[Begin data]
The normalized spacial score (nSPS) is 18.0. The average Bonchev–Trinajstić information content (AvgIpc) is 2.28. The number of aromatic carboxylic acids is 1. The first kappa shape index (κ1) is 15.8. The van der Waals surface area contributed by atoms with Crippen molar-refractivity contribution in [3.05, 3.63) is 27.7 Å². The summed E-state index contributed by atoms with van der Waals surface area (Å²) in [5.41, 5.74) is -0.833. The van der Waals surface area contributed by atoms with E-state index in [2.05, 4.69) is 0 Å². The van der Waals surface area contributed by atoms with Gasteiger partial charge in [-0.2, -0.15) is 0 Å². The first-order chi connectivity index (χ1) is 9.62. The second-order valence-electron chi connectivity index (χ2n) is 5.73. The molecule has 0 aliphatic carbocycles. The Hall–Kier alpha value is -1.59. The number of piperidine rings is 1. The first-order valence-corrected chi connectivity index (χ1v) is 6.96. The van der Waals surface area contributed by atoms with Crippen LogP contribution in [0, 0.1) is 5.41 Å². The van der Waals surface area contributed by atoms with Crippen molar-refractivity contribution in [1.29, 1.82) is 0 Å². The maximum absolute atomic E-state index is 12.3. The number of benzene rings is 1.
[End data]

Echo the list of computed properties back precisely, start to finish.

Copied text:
The normalized spacial score (nSPS) is 18.0. The average Bonchev–Trinajstić information content (AvgIpc) is 2.28. The number of aromatic carboxylic acids is 1. The first kappa shape index (κ1) is 15.8. The van der Waals surface area contributed by atoms with Crippen molar-refractivity contribution in [3.05, 3.63) is 27.7 Å². The summed E-state index contributed by atoms with van der Waals surface area (Å²) in [5.41, 5.74) is -0.833. The van der Waals surface area contributed by atoms with E-state index in [2.05, 4.69) is 0 Å². The van der Waals surface area contributed by atoms with Gasteiger partial charge in [-0.2, -0.15) is 0 Å². The first-order chi connectivity index (χ1) is 9.62. The second-order valence-electron chi connectivity index (χ2n) is 5.73. The molecule has 0 aliphatic carbocycles. The Hall–Kier alpha value is -1.59. The number of piperidine rings is 1. The first-order valence-corrected chi connectivity index (χ1v) is 6.96. The van der Waals surface area contributed by atoms with Crippen LogP contribution in [0, 0.1) is 5.41 Å². The van der Waals surface area contributed by atoms with Crippen molar-refractivity contribution in [1.29, 1.82) is 0 Å². The maximum absolute atomic E-state index is 12.3. The number of benzene rings is 1.